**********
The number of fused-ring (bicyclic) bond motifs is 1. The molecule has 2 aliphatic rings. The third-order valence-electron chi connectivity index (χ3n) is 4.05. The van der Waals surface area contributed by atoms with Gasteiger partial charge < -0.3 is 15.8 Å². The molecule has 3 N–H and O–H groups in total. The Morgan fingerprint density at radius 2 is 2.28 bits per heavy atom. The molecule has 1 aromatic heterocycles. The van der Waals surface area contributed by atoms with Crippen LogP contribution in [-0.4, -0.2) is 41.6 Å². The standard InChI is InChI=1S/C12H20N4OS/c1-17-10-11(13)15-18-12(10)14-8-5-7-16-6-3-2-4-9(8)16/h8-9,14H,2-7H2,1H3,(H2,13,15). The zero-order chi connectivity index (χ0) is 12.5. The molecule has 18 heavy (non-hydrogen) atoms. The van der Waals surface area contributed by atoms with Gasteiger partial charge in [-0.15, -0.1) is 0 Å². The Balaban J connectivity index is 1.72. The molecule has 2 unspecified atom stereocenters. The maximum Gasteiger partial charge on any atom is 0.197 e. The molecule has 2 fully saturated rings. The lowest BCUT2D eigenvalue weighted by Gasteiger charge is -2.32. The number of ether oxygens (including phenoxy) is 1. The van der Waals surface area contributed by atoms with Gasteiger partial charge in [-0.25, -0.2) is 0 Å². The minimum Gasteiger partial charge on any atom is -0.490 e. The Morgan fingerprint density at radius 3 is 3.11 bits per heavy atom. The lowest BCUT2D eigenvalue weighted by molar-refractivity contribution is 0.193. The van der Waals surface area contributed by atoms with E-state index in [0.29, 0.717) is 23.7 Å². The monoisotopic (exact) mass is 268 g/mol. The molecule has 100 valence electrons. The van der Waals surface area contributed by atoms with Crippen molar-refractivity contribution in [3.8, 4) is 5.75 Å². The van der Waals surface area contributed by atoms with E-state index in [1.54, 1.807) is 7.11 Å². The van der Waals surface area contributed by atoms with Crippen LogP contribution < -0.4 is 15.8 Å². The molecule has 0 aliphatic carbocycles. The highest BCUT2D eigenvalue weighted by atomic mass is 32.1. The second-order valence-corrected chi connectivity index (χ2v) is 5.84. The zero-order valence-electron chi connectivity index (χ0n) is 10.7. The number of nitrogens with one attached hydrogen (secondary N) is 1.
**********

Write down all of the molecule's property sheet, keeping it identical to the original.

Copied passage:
The number of fused-ring (bicyclic) bond motifs is 1. The molecule has 2 aliphatic rings. The third-order valence-electron chi connectivity index (χ3n) is 4.05. The van der Waals surface area contributed by atoms with Gasteiger partial charge < -0.3 is 15.8 Å². The molecule has 3 N–H and O–H groups in total. The Morgan fingerprint density at radius 2 is 2.28 bits per heavy atom. The molecule has 1 aromatic heterocycles. The van der Waals surface area contributed by atoms with Crippen LogP contribution in [-0.4, -0.2) is 41.6 Å². The standard InChI is InChI=1S/C12H20N4OS/c1-17-10-11(13)15-18-12(10)14-8-5-7-16-6-3-2-4-9(8)16/h8-9,14H,2-7H2,1H3,(H2,13,15). The zero-order chi connectivity index (χ0) is 12.5. The molecule has 18 heavy (non-hydrogen) atoms. The van der Waals surface area contributed by atoms with Gasteiger partial charge in [-0.15, -0.1) is 0 Å². The Balaban J connectivity index is 1.72. The molecule has 2 unspecified atom stereocenters. The maximum Gasteiger partial charge on any atom is 0.197 e. The molecule has 2 fully saturated rings. The lowest BCUT2D eigenvalue weighted by Gasteiger charge is -2.32. The number of ether oxygens (including phenoxy) is 1. The van der Waals surface area contributed by atoms with Gasteiger partial charge in [-0.25, -0.2) is 0 Å². The minimum Gasteiger partial charge on any atom is -0.490 e. The Morgan fingerprint density at radius 3 is 3.11 bits per heavy atom. The lowest BCUT2D eigenvalue weighted by molar-refractivity contribution is 0.193. The van der Waals surface area contributed by atoms with E-state index in [0.29, 0.717) is 23.7 Å². The monoisotopic (exact) mass is 268 g/mol. The molecule has 100 valence electrons. The van der Waals surface area contributed by atoms with Crippen molar-refractivity contribution in [3.8, 4) is 5.75 Å². The van der Waals surface area contributed by atoms with E-state index in [1.54, 1.807) is 7.11 Å². The van der Waals surface area contributed by atoms with Crippen LogP contribution < -0.4 is 15.8 Å². The molecule has 0 aliphatic carbocycles. The highest BCUT2D eigenvalue weighted by atomic mass is 32.1. The second-order valence-corrected chi connectivity index (χ2v) is 5.84. The zero-order valence-electron chi connectivity index (χ0n) is 10.7. The number of nitrogens with one attached hydrogen (secondary N) is 1.